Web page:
Groundwater - Operable Unit 5
Before discussion of contamination in groundwater, it is important to remember that no one at Lowry is drinking groundwater that underlies Denver. Lowry's drinking water, as well as the rest of the Metro Denver area, comes from surface water reservoirs replenished annually by high mountain snowmelt. For more information about Denver drinking water, visit Denver Water or call 303.628.6510.
As discussed in Site History, the activities that occurred at the former Lowry AFB were similar to other communities at that time. However, there were some contaminant releases to the environment as a result of these activities. Groundwater contaminants were initially released into the environment at several locations on the Lowry AFB. The primary origin of contaminant release was into the storm sewers from several on-base facilities including an auto hobby shop. Other likely sources of contamination included accidental spills or leaks of solvents around firing range facilities, disposal of solvents into septic systems at the firing range, leakage from a storm sewer in the Headquarters area, accidental spills or leaks at the fuel storage area in the vicinity of Uinta Street, releases related to fire training activities, and leakage from fuel tanks at the Yosemite Street Gate Site. The specific hydrogeology at Lowry AFB strongly affected the infiltration and movement of the contaminant releases to the groundwater. Infiltration of solvents and fuels from these source areas transported contaminants through the vadose (unsaturated) zone, into the alluvial water-bearing zone, and in some cases, the underlying bedrock water-bearing zone.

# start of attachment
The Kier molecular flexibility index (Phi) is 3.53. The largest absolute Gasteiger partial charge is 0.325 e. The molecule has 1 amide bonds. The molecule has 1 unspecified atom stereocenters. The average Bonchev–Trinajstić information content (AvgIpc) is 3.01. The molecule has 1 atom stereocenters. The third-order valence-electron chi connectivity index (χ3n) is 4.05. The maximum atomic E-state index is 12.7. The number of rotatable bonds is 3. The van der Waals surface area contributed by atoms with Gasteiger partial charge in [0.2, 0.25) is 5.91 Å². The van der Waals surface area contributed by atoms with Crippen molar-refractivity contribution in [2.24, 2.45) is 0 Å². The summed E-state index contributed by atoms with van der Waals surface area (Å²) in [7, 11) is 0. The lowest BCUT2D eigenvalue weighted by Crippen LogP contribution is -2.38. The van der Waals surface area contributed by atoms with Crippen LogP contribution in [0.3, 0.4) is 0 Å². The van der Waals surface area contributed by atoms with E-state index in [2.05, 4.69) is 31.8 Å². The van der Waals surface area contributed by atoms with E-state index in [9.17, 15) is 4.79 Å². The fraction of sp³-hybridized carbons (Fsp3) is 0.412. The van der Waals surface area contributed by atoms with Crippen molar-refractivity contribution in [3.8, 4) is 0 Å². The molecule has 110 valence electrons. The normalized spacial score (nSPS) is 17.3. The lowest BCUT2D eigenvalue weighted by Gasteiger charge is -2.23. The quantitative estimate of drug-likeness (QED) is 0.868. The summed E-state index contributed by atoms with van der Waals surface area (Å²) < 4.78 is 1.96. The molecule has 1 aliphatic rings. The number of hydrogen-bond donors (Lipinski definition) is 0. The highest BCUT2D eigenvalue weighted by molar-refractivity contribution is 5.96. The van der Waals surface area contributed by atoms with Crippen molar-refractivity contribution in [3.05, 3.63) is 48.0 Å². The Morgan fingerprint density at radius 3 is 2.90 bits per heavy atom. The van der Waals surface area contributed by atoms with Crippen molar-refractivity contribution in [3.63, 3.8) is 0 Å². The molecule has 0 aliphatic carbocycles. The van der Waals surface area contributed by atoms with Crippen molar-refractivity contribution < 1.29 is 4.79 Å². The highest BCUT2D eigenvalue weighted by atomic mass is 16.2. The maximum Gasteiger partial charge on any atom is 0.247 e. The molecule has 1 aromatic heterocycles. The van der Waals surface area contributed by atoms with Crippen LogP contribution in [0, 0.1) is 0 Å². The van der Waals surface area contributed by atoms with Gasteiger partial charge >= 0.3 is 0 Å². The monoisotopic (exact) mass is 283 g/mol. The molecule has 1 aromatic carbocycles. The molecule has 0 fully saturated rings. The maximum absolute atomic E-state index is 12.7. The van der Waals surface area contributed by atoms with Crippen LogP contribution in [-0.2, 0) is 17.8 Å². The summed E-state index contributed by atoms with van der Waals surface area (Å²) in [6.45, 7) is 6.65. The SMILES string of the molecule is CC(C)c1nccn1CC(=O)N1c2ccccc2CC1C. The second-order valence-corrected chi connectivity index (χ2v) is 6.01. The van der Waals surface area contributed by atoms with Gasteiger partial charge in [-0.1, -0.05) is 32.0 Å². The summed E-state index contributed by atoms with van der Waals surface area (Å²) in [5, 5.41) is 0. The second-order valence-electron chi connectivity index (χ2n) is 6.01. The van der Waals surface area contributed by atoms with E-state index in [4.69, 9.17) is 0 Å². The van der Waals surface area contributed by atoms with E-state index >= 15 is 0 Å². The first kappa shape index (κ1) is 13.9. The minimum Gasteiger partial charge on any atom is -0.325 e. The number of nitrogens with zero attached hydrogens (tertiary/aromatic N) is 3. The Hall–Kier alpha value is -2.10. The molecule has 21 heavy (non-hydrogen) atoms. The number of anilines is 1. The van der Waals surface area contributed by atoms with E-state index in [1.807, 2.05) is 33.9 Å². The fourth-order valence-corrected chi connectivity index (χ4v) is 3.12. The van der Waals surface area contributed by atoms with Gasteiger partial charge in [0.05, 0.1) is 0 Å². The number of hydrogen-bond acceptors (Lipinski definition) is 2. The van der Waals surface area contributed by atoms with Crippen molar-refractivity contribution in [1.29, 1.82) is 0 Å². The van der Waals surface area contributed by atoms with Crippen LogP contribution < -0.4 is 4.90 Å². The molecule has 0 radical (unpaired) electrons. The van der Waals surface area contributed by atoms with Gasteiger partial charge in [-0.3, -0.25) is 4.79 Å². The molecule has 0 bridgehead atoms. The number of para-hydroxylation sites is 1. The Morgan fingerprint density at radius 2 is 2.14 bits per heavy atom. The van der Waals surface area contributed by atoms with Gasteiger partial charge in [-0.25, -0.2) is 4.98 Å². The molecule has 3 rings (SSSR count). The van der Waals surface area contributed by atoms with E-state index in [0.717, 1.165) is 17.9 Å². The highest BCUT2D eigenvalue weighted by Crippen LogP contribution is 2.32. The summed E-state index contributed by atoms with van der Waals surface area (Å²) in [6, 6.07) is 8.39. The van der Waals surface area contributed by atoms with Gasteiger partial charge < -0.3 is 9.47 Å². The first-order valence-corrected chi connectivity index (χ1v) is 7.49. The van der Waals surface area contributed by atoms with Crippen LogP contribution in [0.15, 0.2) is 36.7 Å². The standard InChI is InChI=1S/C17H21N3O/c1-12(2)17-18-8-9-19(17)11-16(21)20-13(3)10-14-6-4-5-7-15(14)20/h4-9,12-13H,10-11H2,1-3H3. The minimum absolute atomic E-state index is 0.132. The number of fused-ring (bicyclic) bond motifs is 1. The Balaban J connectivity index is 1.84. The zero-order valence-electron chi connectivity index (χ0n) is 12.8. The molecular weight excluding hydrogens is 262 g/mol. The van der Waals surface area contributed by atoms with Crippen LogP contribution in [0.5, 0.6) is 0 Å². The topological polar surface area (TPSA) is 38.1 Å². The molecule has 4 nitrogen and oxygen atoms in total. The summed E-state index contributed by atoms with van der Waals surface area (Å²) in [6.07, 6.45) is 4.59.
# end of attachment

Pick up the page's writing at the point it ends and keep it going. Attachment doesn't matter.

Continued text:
To facilitate the investigation and evaluation of remediation alternatives for the groundwater contamination, all of the impacted groundwater was grouped into one unit identified as Operable Unit 5 (OU5). OU5 is defined as all areas within and adjacent to Lowry AFB where groundwater has been impacted by past Air Force activities. The OU5 groundwater contamination occurs in five distinct, mapable contaminant plumes. These include:
Yosemite Street Gate Plume was closed in May 2007 and is discussed in more detail as part of the NFA sites.